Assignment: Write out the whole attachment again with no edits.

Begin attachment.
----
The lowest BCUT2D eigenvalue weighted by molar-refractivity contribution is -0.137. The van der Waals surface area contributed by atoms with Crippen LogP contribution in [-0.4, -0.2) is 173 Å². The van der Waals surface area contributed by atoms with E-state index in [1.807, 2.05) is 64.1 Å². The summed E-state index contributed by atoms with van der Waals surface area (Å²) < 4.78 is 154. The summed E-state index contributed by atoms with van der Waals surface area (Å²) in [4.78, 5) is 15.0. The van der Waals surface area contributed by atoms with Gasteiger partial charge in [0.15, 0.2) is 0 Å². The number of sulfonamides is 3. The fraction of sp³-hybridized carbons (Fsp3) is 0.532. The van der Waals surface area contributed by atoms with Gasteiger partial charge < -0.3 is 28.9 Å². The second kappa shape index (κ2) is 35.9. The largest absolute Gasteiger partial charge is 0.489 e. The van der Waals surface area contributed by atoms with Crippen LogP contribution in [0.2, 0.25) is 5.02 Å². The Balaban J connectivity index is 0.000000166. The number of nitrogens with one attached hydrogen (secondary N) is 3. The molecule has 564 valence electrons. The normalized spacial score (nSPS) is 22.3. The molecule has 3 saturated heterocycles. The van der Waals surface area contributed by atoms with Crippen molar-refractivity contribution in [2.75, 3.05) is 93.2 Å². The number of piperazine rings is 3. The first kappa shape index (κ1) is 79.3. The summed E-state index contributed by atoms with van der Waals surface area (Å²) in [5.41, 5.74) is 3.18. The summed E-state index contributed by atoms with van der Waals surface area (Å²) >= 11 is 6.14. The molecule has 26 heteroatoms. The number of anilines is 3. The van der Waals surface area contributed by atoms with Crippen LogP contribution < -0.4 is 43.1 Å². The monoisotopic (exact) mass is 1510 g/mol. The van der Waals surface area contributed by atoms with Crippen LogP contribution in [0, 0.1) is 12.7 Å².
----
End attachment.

The lowest BCUT2D eigenvalue weighted by molar-refractivity contribution is -0.137. The van der Waals surface area contributed by atoms with Crippen LogP contribution in [-0.4, -0.2) is 173 Å². The van der Waals surface area contributed by atoms with E-state index in [1.807, 2.05) is 64.1 Å². The summed E-state index contributed by atoms with van der Waals surface area (Å²) < 4.78 is 154. The summed E-state index contributed by atoms with van der Waals surface area (Å²) in [4.78, 5) is 15.0. The van der Waals surface area contributed by atoms with Gasteiger partial charge in [0.15, 0.2) is 0 Å². The number of sulfonamides is 3. The fraction of sp³-hybridized carbons (Fsp3) is 0.532. The van der Waals surface area contributed by atoms with Gasteiger partial charge < -0.3 is 28.9 Å². The second kappa shape index (κ2) is 35.9. The largest absolute Gasteiger partial charge is 0.489 e. The van der Waals surface area contributed by atoms with Crippen LogP contribution in [0.2, 0.25) is 5.02 Å². The Balaban J connectivity index is 0.000000166. The number of nitrogens with one attached hydrogen (secondary N) is 3. The molecule has 564 valence electrons. The normalized spacial score (nSPS) is 22.3. The molecule has 3 saturated heterocycles. The van der Waals surface area contributed by atoms with Crippen molar-refractivity contribution in [2.75, 3.05) is 93.2 Å². The number of piperazine rings is 3. The first kappa shape index (κ1) is 79.3. The summed E-state index contributed by atoms with van der Waals surface area (Å²) in [5.41, 5.74) is 3.18. The summed E-state index contributed by atoms with van der Waals surface area (Å²) >= 11 is 6.14. The molecule has 26 heteroatoms. The number of anilines is 3. The van der Waals surface area contributed by atoms with Crippen LogP contribution < -0.4 is 43.1 Å². The monoisotopic (exact) mass is 1510 g/mol. The van der Waals surface area contributed by atoms with Crippen LogP contribution in [0, 0.1) is 12.7 Å².